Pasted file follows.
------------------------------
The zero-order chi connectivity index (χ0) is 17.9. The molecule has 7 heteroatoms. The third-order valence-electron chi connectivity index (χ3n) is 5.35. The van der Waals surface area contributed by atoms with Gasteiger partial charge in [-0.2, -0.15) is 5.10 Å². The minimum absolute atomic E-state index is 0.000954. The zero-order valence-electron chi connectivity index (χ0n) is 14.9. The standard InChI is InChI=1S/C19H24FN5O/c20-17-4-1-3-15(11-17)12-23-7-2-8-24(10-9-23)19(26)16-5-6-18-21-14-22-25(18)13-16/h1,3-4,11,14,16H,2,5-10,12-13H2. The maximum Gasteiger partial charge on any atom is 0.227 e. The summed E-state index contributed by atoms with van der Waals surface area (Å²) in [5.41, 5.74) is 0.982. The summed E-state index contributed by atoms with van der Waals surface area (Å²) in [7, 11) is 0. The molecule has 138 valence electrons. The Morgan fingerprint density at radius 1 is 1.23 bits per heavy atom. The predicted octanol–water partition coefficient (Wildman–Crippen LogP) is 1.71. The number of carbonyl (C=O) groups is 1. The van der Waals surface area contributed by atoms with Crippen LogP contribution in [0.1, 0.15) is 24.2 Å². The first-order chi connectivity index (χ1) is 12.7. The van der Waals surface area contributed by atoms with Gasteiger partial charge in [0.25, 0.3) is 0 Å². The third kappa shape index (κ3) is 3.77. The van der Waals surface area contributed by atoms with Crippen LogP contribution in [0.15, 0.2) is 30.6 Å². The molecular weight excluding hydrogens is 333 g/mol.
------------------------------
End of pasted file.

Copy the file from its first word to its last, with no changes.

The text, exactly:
The zero-order chi connectivity index (χ0) is 17.9. The molecule has 7 heteroatoms. The third-order valence-electron chi connectivity index (χ3n) is 5.35. The van der Waals surface area contributed by atoms with Gasteiger partial charge in [-0.2, -0.15) is 5.10 Å². The minimum absolute atomic E-state index is 0.000954. The zero-order valence-electron chi connectivity index (χ0n) is 14.9. The standard InChI is InChI=1S/C19H24FN5O/c20-17-4-1-3-15(11-17)12-23-7-2-8-24(10-9-23)19(26)16-5-6-18-21-14-22-25(18)13-16/h1,3-4,11,14,16H,2,5-10,12-13H2. The maximum Gasteiger partial charge on any atom is 0.227 e. The summed E-state index contributed by atoms with van der Waals surface area (Å²) in [5.41, 5.74) is 0.982. The summed E-state index contributed by atoms with van der Waals surface area (Å²) in [7, 11) is 0. The molecule has 138 valence electrons. The Morgan fingerprint density at radius 1 is 1.23 bits per heavy atom. The predicted octanol–water partition coefficient (Wildman–Crippen LogP) is 1.71. The number of carbonyl (C=O) groups is 1. The van der Waals surface area contributed by atoms with Crippen LogP contribution in [0.1, 0.15) is 24.2 Å². The first-order chi connectivity index (χ1) is 12.7. The van der Waals surface area contributed by atoms with Gasteiger partial charge in [0.25, 0.3) is 0 Å². The third kappa shape index (κ3) is 3.77. The van der Waals surface area contributed by atoms with Crippen LogP contribution in [0.15, 0.2) is 30.6 Å². The molecular weight excluding hydrogens is 333 g/mol.